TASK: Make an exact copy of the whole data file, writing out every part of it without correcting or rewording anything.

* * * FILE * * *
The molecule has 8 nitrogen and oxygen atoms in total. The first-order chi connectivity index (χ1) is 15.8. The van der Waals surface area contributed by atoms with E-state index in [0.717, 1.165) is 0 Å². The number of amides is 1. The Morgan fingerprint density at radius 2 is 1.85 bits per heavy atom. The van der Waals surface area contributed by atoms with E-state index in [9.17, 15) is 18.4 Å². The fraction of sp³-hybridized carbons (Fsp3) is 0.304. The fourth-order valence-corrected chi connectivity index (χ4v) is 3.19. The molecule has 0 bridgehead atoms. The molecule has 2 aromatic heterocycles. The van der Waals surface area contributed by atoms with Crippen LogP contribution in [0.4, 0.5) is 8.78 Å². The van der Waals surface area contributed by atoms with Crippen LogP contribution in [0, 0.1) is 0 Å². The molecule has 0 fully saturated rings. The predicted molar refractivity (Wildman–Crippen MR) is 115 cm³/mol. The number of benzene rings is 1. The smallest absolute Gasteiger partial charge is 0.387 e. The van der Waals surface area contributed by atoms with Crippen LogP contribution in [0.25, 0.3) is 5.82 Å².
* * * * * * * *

The molecule has 8 nitrogen and oxygen atoms in total. The first-order chi connectivity index (χ1) is 15.8. The van der Waals surface area contributed by atoms with E-state index in [0.717, 1.165) is 0 Å². The number of amides is 1. The Morgan fingerprint density at radius 2 is 1.85 bits per heavy atom. The van der Waals surface area contributed by atoms with E-state index in [9.17, 15) is 18.4 Å². The fraction of sp³-hybridized carbons (Fsp3) is 0.304. The fourth-order valence-corrected chi connectivity index (χ4v) is 3.19. The molecule has 0 bridgehead atoms. The molecule has 2 aromatic heterocycles. The van der Waals surface area contributed by atoms with Crippen LogP contribution in [0.4, 0.5) is 8.78 Å². The van der Waals surface area contributed by atoms with Crippen LogP contribution in [0, 0.1) is 0 Å². The molecule has 0 fully saturated rings. The predicted molar refractivity (Wildman–Crippen MR) is 115 cm³/mol. The number of benzene rings is 1. The smallest absolute Gasteiger partial charge is 0.387 e. The van der Waals surface area contributed by atoms with Crippen LogP contribution in [0.25, 0.3) is 5.82 Å².